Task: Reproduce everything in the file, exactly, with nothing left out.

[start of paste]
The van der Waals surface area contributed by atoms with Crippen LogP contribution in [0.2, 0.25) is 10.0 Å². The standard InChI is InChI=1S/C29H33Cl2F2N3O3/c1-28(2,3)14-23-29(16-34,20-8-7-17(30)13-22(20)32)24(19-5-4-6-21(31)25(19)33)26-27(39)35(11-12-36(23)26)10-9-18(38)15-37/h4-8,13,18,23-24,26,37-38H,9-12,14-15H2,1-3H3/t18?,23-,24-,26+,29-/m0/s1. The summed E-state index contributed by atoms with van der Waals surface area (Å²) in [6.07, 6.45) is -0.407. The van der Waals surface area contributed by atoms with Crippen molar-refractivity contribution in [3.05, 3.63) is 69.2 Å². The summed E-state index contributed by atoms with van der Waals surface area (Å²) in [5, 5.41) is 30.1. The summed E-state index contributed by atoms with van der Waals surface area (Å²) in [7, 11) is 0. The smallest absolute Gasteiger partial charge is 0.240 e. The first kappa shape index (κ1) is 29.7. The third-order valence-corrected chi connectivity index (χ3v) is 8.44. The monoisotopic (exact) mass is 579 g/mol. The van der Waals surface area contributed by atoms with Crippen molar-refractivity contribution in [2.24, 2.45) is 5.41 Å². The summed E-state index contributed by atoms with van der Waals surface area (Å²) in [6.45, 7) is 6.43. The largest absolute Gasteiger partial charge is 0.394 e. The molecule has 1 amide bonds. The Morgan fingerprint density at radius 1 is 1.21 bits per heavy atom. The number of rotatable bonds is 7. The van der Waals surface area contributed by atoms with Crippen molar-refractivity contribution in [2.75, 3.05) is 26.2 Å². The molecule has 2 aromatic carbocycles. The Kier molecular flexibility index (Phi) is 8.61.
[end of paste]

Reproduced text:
The van der Waals surface area contributed by atoms with Crippen LogP contribution in [0.2, 0.25) is 10.0 Å². The standard InChI is InChI=1S/C29H33Cl2F2N3O3/c1-28(2,3)14-23-29(16-34,20-8-7-17(30)13-22(20)32)24(19-5-4-6-21(31)25(19)33)26-27(39)35(11-12-36(23)26)10-9-18(38)15-37/h4-8,13,18,23-24,26,37-38H,9-12,14-15H2,1-3H3/t18?,23-,24-,26+,29-/m0/s1. The summed E-state index contributed by atoms with van der Waals surface area (Å²) in [6.07, 6.45) is -0.407. The van der Waals surface area contributed by atoms with Crippen molar-refractivity contribution in [3.05, 3.63) is 69.2 Å². The summed E-state index contributed by atoms with van der Waals surface area (Å²) in [5, 5.41) is 30.1. The summed E-state index contributed by atoms with van der Waals surface area (Å²) in [7, 11) is 0. The smallest absolute Gasteiger partial charge is 0.240 e. The first kappa shape index (κ1) is 29.7. The third-order valence-corrected chi connectivity index (χ3v) is 8.44. The monoisotopic (exact) mass is 579 g/mol. The van der Waals surface area contributed by atoms with Crippen molar-refractivity contribution in [2.24, 2.45) is 5.41 Å². The summed E-state index contributed by atoms with van der Waals surface area (Å²) in [6.45, 7) is 6.43. The largest absolute Gasteiger partial charge is 0.394 e. The molecule has 1 amide bonds. The Morgan fingerprint density at radius 1 is 1.21 bits per heavy atom. The number of rotatable bonds is 7. The van der Waals surface area contributed by atoms with Crippen molar-refractivity contribution in [2.75, 3.05) is 26.2 Å². The molecule has 2 aromatic carbocycles. The Kier molecular flexibility index (Phi) is 8.61.